Group 3. Difficulties with Seeing and Hearing. “What can we do to understand and help children who can’t see or hear as well as most of us?” In this activity a group of children, with the help of their facilitators, devised simple ways to test the hearing and vision of younger children just beginning school. To test vision they made and used an “eye chart” by pasting different sized black letters on a poster paper. To test hearing they had part of the group pretend to be younger children. Each young child paired up with an older child with a notebook. Then one child, standing at a distance, spoke a list of words, beginning quite loud and then softer and softer. When the younger children heard a word, they whispered it into the ear of their older partner, who wrote it down. At the end of the “test” the word lists of different children were compared. Any child with a shorter list was likely to have a hearing problem.
To make this activity more real, some of the children tested were given a temporary visual or hearing impairments, by covering their eyes with a thin cloth that blurred their vision, or by plugging their ears.
Finally, the group of children tried to think of ways they could help those with problems seeing or hearing to take full part in the classroom and learn as well as the rest of the children despite their disabilities. The children thought of all kinds of simple solutions, such as making sure the child with the difficulty sat in front of the class so he or she could hear and see better. They also thought of a “buddy system” where a normal child would sit next to the child with the difficulty, and one way or another make sure that child understood what was said or written.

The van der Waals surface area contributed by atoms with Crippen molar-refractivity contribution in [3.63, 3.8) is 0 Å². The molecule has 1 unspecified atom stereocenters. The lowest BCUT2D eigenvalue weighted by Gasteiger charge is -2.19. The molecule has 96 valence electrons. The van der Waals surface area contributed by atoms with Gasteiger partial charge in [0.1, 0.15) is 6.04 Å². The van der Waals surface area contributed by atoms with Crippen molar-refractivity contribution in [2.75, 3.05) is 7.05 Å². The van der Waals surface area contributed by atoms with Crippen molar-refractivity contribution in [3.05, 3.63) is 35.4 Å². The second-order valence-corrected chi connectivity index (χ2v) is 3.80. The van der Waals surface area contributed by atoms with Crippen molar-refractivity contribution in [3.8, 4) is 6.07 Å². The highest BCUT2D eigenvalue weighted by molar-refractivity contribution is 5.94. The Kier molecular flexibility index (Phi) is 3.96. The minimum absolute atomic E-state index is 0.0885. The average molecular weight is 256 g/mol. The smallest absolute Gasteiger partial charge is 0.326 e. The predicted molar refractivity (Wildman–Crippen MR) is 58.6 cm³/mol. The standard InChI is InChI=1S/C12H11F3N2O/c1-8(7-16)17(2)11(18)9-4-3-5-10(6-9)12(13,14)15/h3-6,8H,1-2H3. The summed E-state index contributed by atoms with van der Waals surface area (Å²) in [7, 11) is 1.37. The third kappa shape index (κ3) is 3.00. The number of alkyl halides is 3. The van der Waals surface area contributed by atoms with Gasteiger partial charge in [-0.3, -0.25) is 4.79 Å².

The aim in all these activities was to get the children thinking and discovering solutions for themselves.
The aim of the activities was to get the children thinking and discovering solutions for themselves.
Group 4. Including Children with Disabilities. “What can we do to make people realize the strengths of persons with disabilities, and look for ways to include them?” This group had a number of children with disabilities, including some children who were physically and/or intellectually disabled. Together they looked for games they could play and things they could do in which the disabled children could take part. The feeling that they were a part of the action seem to help some of these disabled children open up and seem happier. This was especially evident in an older boy with Down Syndrome, who at the beginning of the workshop was very withdrawn and negative, and who refused to take part in anything. During this “including” activity the boy suddenly began to relax, smile, and participate. In this process one of the special education teachers, who had enormous patience and understanding, was a great help, as well as a good role model for all the children and teachers.
One of the most inspiring examples that emerged in this group was a partnership formed by two of the disabled children, one of whom was blind and one of whom had spastic cerebral palsy and could not move her wheelchair by herself. Together the two of them discovered that by helping each other they could get around and do things neither could do alone. The blind boy pushed the girl’s wheelchair, and despite her trouble speaking, she was able to tell the boy which way to go. When in the plenary they demonstrated this to the whole group, everyone was impressed.
The 4 groups spent an hour or so developing these different activities independently. Then each group of children, with little or no guidance from any adults, presented their activity to the larger audience, pretending that they were demonstrating it to an assembly of youngsters in their school.